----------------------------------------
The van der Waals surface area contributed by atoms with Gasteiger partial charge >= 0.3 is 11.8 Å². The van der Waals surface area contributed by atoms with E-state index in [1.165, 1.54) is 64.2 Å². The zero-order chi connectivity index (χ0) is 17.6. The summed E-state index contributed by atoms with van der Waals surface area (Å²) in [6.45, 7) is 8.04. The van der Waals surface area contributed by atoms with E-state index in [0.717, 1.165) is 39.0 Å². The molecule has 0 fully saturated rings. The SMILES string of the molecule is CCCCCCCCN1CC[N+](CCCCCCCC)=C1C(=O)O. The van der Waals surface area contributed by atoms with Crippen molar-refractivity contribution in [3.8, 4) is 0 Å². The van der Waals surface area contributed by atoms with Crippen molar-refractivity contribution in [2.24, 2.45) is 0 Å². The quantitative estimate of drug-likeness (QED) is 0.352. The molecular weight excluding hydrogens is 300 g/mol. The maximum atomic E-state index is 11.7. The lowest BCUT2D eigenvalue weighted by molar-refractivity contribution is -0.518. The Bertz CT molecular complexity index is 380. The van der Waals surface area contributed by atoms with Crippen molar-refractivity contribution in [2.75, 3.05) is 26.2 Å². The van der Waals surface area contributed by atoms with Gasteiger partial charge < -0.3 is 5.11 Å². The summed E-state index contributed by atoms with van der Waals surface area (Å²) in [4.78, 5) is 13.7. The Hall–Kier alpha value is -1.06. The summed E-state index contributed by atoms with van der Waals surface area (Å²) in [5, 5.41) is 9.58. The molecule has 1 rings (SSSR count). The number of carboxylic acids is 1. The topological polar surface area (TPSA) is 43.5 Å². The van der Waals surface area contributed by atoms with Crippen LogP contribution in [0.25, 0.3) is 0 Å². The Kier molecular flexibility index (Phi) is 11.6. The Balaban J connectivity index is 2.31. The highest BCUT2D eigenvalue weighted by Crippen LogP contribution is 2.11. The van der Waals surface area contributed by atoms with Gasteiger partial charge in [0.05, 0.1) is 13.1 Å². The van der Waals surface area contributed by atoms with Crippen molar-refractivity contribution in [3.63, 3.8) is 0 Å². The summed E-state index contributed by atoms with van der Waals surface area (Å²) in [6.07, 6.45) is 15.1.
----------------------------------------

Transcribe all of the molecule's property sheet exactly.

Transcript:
The van der Waals surface area contributed by atoms with Gasteiger partial charge >= 0.3 is 11.8 Å². The van der Waals surface area contributed by atoms with E-state index in [1.165, 1.54) is 64.2 Å². The zero-order chi connectivity index (χ0) is 17.6. The summed E-state index contributed by atoms with van der Waals surface area (Å²) in [6.45, 7) is 8.04. The van der Waals surface area contributed by atoms with E-state index in [0.717, 1.165) is 39.0 Å². The molecule has 0 fully saturated rings. The SMILES string of the molecule is CCCCCCCCN1CC[N+](CCCCCCCC)=C1C(=O)O. The van der Waals surface area contributed by atoms with Crippen molar-refractivity contribution in [3.8, 4) is 0 Å². The van der Waals surface area contributed by atoms with Crippen molar-refractivity contribution in [2.24, 2.45) is 0 Å². The quantitative estimate of drug-likeness (QED) is 0.352. The molecular weight excluding hydrogens is 300 g/mol. The maximum atomic E-state index is 11.7. The lowest BCUT2D eigenvalue weighted by molar-refractivity contribution is -0.518. The Bertz CT molecular complexity index is 380. The van der Waals surface area contributed by atoms with Crippen molar-refractivity contribution in [2.75, 3.05) is 26.2 Å². The van der Waals surface area contributed by atoms with Gasteiger partial charge < -0.3 is 5.11 Å². The summed E-state index contributed by atoms with van der Waals surface area (Å²) in [4.78, 5) is 13.7. The Hall–Kier alpha value is -1.06. The summed E-state index contributed by atoms with van der Waals surface area (Å²) in [5, 5.41) is 9.58. The molecule has 1 rings (SSSR count). The number of carboxylic acids is 1. The topological polar surface area (TPSA) is 43.5 Å². The van der Waals surface area contributed by atoms with Crippen LogP contribution in [0.25, 0.3) is 0 Å². The Kier molecular flexibility index (Phi) is 11.6. The Balaban J connectivity index is 2.31. The highest BCUT2D eigenvalue weighted by Crippen LogP contribution is 2.11. The van der Waals surface area contributed by atoms with Gasteiger partial charge in [0.05, 0.1) is 13.1 Å². The van der Waals surface area contributed by atoms with Crippen molar-refractivity contribution in [3.63, 3.8) is 0 Å². The summed E-state index contributed by atoms with van der Waals surface area (Å²) in [6.07, 6.45) is 15.1.